‘Giddy’ Gardeners Spot Bald Eagle in Riverside Park

Photo via Riverside Park Conservancy.

Bald eagles were absent from New York City for a century, and have only begun popping up in the city in the last few years. So when Riverside Park gardeners spotted one in the Woodlands section of the Park (108th-116th Streets) on Tuesday, they were “downright giddy.”

While eagles thrived in the Northeast for much of the 19th century, they began to disappear as humans destroyed their habitats. They were also killed by the insect-control pesticide DDT. But the government banned DDT in 1972 and states have expanded protections for the birds, leading to a comeback.

Birdwatchers have seen eagles here and there in the city in the past decade. The first eagle nest in the city in at least 100 years was spotted in 2015 in Staten Island.

NEWS | 14 comments | permalink
    1. christian Herzeca says:

      beautiful. the last one I saw was looking out the window on the Amtrak line up to Hudson, hanging out at the top of an old dead tree somewhere close to rhinebeck on the banks of the Hudson. takes your breath away

    2. michael says:

      Stunning! So cool!

      But this didn’t just happen. This isn’t random. The repopulation of the American Bald Eagle was accomplished through a deliberate effort to begin taking responsibility for our personal and industrial actions. Sure, those same actions also brought back bedbugs, but I am unaware of any action without consequence.

      Global responsibility is not partisan and it is not new to the people of the United States. Whichever side of the aisle you sit, taking care of our environment is a good thing.

    3. BillyNYC says:

      Spotted a flyby over the great lawn yesterday afternoon as well, extremely fast flying right into the ramble section of central park coming from West 86 street reservoir.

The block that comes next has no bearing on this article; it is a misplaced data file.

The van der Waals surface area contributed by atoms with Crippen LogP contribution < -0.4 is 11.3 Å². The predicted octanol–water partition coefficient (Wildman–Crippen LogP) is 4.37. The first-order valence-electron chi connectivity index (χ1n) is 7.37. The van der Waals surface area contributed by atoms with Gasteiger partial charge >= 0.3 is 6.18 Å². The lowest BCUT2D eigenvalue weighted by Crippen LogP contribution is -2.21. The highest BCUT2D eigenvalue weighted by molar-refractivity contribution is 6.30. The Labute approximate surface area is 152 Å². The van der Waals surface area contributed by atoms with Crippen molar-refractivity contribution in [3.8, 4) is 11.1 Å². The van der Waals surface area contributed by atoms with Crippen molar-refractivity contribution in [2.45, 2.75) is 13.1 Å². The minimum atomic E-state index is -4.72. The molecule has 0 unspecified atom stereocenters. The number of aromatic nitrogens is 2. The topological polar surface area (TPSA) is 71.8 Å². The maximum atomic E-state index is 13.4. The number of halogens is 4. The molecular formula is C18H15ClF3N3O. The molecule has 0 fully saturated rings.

4. Linda says:


    5. Eln says:

      I’m so excited. Love, love these majestic birds of prey. I have never seen one in nature. I hope I am blessed someday soon to witness them in person.

      • BillyNYC says:

        Best times near 4 PM and sundown by the reservoir and near and around the north-end of the Great Lawn.
        But these regal birds are extremely fast and so quiet. When it flew by me yesterday I didn’t hear a thing, it just caught my eye.

    6. Cyn says:

      Eagle Fest is the best way to learn about and enjoy the bald eagles in our Lower Hudson Valley. It’s an amazing 1 day program for all ages and can be easily accessed by using the Metro North Hudson Line from Grand Central or the 125th St. Stations to the Croton-Harmon Station (less than 1 hr on the express). The host, Teatown Lake Reservation, provides shuttles to and from Croton Point to the festival which is 2 minutes from the train. Here is a link to the event:

    7. Denise B. Dailey says:

      Hurray! We are seeing many more along the East and west branches of the Delaware River in the western Catskills–those and bald eagles.

    8. Anita says:

      This is phenomenal! I’ve been following eagles on line for years – along with our famous NYC hawks. Never saw an eagle in the city before though. They have been nesting on the Palisades for a while – and on most of the islands in the river on the way north to Albany. Yesterday I was driving up the Taconic in Columbia County and there was an eagle perched in a tree scouting for his dinner. Also lots of hawks along the way north. I’ve also had eagles in my field twice in the past two months. They hunt but they also scavenge. I suspect there was a dead something lying out there somewhere. Banning DDT was the turning point in the recovery of the eagles.

      • Riverside biker says:

        I don’t think so…
        Pictures tell the story…two days ago I was at Riverside Park at West 96 Street on my bike and spotted two eagles perched… you’re also being watched by many passerby‘s.
        Then flew east towards central park.

      • BillyNYC says:

        Banned DDT was also the return of the Falcons and the Hawks.
        Quite a few Falcons are also being spotted in the Westside Parks and buildings.
        I hope that large building on W. 69th St. will have housing on top for these beautiful majestic animals.
        It would be an ideal place.